Following in Dad’s Footsteps
An interview with David Sanderson, MD
illustration by Joel Kimmel
Growing up in South Bend, Indiana, David Sanderson, ’55, ’58 MD, heard many stories about Northwestern’s medical school from his father, a graduate of the class of 1927, who served as superintendent of their county’s tuberculosis sanatorium before opening a practice specializing in the heart and lungs.
“When I was old enough, he often took me with him to work on Saturday mornings, and I would answer the phone and schedule appointments,” says Sanderson. “I always aspired to do what my father did.”
Sanderson would go on to fulfill his youthful aspirations and then some. After training at Northwestern, completing his residency at the Mayo Clinic in Rochester, Minnesota, and serving two years in the Air Force, he returned to Mayo, where he was a pulmonologist, professor of medicine, and chair in the Division of Pulmonary Disease and Critical Care.
I am so proud of the Class of 1958 and all the wonderful relationships over the years, and grateful to so many who have supported our endowed class scholarship.
When the Mayo Clinic opened in Arizona, Sanderson went to Scottsdale to serve as chair of the Pulmonary Division and chairman of the Department of Medicine. After retiring, he continued to be active with the American Lung Association, the American College of Chest Physicians, and the American College of Physicians.
Throughout the years, Sanderson has maintained deep connections to Feinberg, serving on the alumni national board and leading the group as president from 1995 through 1997. In 2007, he was the winner of the Northwestern Alumni Association Service Award.
What do you remember most vividly about medical school?
In the fall of 1954, one of the deans was making welcoming remarks to the entering freshman class and said, “You have all been screened, you are all capable students, and we expect that all of you will graduate.” I found that very comforting.
What did you do during your downtime?
We had classes Saturday morning, and then some of us would head back to Abbott Hall, where we lived, and play bridge or football. We’d stop at supper time, and then maybe have a date Saturday night. Many of my friends dated students at the nursing schools at Wesley Memorial and Passavant Hospitals. On some Sundays, I would walk over to the Fourth Presbyterian Church over on Michigan Avenue.
Tell us about your training.
I had a wonderful teacher my senior year named Dr. Thomas Laipply, who was head of Pathology and director of the intern and resident training program at Wesley. One day, while I was reviewing biopsy slides with him, he asked would I want to intern at Wesley and then maybe go up to the Mayo Clinic for my residency? I ended up doing both. While I was in Rochester, Dr. Arthur Olsen, who was chair of Mayo’s Pulmonary Medicine Division at the time, asked me if I’d like to come back and work with him after I completed my training. I said I would, but first I had to complete my military service. After serving two years at Mountain Home Air Force Base in Idaho, which was a Strategic Air Command base, where I was the only internist at 45-bed hospital, I came back to Mayo. During that first year back, I had special training and supervision in endoscopy and performed over 1,000 procedures.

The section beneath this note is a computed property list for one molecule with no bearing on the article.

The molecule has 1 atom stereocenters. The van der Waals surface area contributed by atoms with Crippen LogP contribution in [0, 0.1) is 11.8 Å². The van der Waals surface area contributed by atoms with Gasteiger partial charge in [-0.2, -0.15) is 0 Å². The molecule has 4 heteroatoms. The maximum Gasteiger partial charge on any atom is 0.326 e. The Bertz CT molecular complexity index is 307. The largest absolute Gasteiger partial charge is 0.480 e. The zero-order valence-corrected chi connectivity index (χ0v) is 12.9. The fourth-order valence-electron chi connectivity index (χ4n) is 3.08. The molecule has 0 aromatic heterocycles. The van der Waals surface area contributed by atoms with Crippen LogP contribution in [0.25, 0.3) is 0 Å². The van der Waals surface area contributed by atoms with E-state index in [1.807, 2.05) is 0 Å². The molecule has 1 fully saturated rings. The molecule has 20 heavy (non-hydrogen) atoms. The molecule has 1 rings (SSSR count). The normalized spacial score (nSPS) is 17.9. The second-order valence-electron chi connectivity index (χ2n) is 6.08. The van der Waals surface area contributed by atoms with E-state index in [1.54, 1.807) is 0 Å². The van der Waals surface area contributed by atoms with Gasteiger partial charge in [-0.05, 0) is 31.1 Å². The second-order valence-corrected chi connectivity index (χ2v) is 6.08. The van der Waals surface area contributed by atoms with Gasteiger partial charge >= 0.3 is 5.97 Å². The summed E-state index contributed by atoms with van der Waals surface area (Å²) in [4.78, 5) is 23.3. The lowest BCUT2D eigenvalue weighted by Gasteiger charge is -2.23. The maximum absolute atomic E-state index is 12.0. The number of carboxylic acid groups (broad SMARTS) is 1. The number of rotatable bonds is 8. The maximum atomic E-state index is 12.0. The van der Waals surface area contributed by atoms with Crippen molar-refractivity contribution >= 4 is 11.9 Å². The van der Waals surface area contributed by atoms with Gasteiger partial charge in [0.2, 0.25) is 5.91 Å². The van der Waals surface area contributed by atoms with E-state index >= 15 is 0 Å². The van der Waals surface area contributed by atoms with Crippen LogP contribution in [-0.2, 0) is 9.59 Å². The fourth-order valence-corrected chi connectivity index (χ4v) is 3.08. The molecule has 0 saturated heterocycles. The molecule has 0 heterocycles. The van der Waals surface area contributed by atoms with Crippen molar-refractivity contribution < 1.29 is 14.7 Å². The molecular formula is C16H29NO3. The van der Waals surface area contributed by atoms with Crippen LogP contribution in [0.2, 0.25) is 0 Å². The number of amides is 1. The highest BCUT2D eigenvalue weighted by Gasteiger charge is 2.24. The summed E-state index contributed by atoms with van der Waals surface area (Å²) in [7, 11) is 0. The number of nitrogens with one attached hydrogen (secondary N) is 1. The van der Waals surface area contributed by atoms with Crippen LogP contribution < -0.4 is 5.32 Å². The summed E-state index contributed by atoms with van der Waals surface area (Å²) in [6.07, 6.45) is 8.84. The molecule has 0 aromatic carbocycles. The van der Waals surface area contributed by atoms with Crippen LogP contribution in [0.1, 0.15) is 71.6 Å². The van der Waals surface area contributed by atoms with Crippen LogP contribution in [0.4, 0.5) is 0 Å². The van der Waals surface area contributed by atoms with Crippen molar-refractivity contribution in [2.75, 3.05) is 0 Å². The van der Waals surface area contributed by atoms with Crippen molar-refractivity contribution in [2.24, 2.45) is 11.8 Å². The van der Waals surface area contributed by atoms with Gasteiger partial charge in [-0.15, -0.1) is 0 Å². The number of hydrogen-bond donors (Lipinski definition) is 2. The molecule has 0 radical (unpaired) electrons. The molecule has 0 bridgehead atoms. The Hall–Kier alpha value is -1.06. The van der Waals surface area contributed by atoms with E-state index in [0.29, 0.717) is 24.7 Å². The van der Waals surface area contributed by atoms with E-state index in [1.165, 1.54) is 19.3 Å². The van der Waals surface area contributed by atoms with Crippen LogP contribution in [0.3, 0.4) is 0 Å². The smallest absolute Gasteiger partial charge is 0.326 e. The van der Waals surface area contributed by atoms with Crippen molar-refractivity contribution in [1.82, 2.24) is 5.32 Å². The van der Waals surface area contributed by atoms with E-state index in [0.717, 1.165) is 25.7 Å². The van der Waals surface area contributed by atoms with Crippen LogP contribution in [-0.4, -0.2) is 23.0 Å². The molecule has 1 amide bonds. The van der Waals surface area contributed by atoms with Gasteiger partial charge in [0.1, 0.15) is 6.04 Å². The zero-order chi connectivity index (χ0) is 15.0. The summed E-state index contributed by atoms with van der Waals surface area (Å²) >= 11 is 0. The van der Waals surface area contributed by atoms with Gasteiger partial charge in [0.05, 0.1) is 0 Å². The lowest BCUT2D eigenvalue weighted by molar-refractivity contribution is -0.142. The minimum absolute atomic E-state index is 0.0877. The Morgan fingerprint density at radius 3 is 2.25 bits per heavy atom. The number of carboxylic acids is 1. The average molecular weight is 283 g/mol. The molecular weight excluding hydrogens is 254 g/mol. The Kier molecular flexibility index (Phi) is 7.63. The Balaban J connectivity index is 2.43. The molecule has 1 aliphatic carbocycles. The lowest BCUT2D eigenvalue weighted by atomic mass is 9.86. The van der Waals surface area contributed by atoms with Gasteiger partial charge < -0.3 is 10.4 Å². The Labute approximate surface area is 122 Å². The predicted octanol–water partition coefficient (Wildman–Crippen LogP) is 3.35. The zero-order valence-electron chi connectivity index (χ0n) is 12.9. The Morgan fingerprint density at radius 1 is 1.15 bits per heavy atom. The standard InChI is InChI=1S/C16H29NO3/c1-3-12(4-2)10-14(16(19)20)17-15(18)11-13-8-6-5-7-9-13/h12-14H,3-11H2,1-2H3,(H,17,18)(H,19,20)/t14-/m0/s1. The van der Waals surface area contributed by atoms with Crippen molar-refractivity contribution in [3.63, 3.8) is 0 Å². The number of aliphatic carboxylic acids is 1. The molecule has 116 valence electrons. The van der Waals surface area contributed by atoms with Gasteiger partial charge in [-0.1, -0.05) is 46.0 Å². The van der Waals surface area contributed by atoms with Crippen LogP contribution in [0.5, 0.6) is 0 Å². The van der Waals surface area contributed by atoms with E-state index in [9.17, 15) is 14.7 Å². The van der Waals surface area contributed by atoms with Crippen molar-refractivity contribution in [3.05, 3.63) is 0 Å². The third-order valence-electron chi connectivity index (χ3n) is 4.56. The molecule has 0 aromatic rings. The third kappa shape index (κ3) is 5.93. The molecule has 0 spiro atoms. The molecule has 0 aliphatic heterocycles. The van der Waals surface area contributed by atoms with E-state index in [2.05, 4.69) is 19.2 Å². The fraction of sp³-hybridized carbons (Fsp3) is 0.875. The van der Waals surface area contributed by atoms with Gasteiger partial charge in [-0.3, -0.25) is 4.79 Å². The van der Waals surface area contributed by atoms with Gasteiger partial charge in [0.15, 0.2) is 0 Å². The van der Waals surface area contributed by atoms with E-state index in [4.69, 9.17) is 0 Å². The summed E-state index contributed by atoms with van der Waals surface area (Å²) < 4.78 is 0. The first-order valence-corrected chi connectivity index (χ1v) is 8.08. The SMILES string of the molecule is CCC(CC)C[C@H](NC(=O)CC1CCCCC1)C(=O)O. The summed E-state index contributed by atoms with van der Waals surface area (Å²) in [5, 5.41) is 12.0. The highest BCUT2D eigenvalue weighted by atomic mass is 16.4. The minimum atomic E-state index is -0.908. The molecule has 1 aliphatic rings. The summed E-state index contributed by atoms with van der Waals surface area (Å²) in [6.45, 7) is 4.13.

How did your academic and professional career develop?
Mayo didn’t have a medical school until 1972. When it launched, I was appointed an instructor. Then Dr. Olsen asked me, “What are you working on? Are you writing anything?” He encouraged me to publish and advance academically. I was still an associate professor when I became chair of the Pulmonary Medicine Division and was later promoted to professor. Then, in 1985, Mayo started to build a facility in Arizona, and I was involved in recruiting for pulmonary. We opened there with 42 physicians, and now there are more than 750 physicians at the Arizona practice.
What areas of pulmonary medicine did you specialize in?
Within the spectrum of pulmonary disease, much of my focus was in bronchoscopy. For 15 years I was involved with Dr. Robert Fontana in the Mayo Lung Project for Early Lung Cancer detection. We were one of the first centers in America to use the fiberoptic bronchoscope, which has now become routine.
How did you get involved with the Alumni Board and what motivated you to continue to remain engaged all these years?
Jacob Suker, ’51, ’56 MD, invited me to join the board. I had been an intern on his service when he was a resident in Medicine, and in the ’70s, he invited me to join the Alumni Board, which I think was new at the time. That kept me coming to Chicago and the Northwestern campus for years. We also have family connections with Northwestern. My brother, Richard Sanderson,’57, ’64 MD, went to Northwestern; two of my children have Northwestern degrees. We have a great fondness for Northwestern. I am also so proud of the Class of 1958 and all the wonderful relationships over the years, and grateful to so many who have supported our endowed class scholarship.